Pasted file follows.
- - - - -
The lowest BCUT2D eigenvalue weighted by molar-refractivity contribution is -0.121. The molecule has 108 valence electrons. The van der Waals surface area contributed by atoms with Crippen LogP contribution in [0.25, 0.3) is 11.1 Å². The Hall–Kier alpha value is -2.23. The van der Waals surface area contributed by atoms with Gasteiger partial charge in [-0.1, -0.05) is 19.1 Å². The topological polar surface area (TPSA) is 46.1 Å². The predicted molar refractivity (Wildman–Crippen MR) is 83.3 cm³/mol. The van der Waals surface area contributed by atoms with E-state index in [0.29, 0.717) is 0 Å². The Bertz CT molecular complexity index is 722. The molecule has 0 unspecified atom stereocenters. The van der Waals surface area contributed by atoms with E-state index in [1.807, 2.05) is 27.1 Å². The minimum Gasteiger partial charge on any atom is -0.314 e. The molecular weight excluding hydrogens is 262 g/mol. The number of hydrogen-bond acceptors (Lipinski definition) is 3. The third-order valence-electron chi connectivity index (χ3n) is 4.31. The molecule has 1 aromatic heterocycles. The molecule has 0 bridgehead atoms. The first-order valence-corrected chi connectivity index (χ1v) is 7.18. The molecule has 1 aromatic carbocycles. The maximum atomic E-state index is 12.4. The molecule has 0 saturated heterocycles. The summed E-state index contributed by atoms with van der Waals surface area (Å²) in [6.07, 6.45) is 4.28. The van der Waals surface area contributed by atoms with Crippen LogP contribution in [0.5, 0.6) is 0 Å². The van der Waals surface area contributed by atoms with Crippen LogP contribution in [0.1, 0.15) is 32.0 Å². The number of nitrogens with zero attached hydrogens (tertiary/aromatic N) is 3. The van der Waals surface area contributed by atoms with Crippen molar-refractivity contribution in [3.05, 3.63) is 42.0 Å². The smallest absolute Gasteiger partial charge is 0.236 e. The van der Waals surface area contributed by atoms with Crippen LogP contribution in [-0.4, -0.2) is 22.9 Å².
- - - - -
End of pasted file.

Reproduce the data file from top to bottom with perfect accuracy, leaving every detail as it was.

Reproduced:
The lowest BCUT2D eigenvalue weighted by molar-refractivity contribution is -0.121. The molecule has 108 valence electrons. The van der Waals surface area contributed by atoms with Crippen LogP contribution in [0.25, 0.3) is 11.1 Å². The Hall–Kier alpha value is -2.23. The van der Waals surface area contributed by atoms with Gasteiger partial charge in [-0.1, -0.05) is 19.1 Å². The topological polar surface area (TPSA) is 46.1 Å². The predicted molar refractivity (Wildman–Crippen MR) is 83.3 cm³/mol. The van der Waals surface area contributed by atoms with E-state index in [0.29, 0.717) is 0 Å². The Bertz CT molecular complexity index is 722. The molecule has 0 unspecified atom stereocenters. The van der Waals surface area contributed by atoms with E-state index in [1.807, 2.05) is 27.1 Å². The minimum Gasteiger partial charge on any atom is -0.314 e. The molecular weight excluding hydrogens is 262 g/mol. The number of hydrogen-bond acceptors (Lipinski definition) is 3. The third-order valence-electron chi connectivity index (χ3n) is 4.31. The molecule has 1 aromatic heterocycles. The molecule has 0 bridgehead atoms. The first-order valence-corrected chi connectivity index (χ1v) is 7.18. The molecule has 1 aromatic carbocycles. The maximum atomic E-state index is 12.4. The molecule has 0 saturated heterocycles. The summed E-state index contributed by atoms with van der Waals surface area (Å²) in [6.07, 6.45) is 4.28. The van der Waals surface area contributed by atoms with Crippen LogP contribution in [0.5, 0.6) is 0 Å². The van der Waals surface area contributed by atoms with Crippen LogP contribution in [0.1, 0.15) is 32.0 Å². The number of nitrogens with zero attached hydrogens (tertiary/aromatic N) is 3. The van der Waals surface area contributed by atoms with Crippen molar-refractivity contribution in [3.05, 3.63) is 42.0 Å². The smallest absolute Gasteiger partial charge is 0.236 e. The van der Waals surface area contributed by atoms with Crippen LogP contribution in [-0.4, -0.2) is 22.9 Å².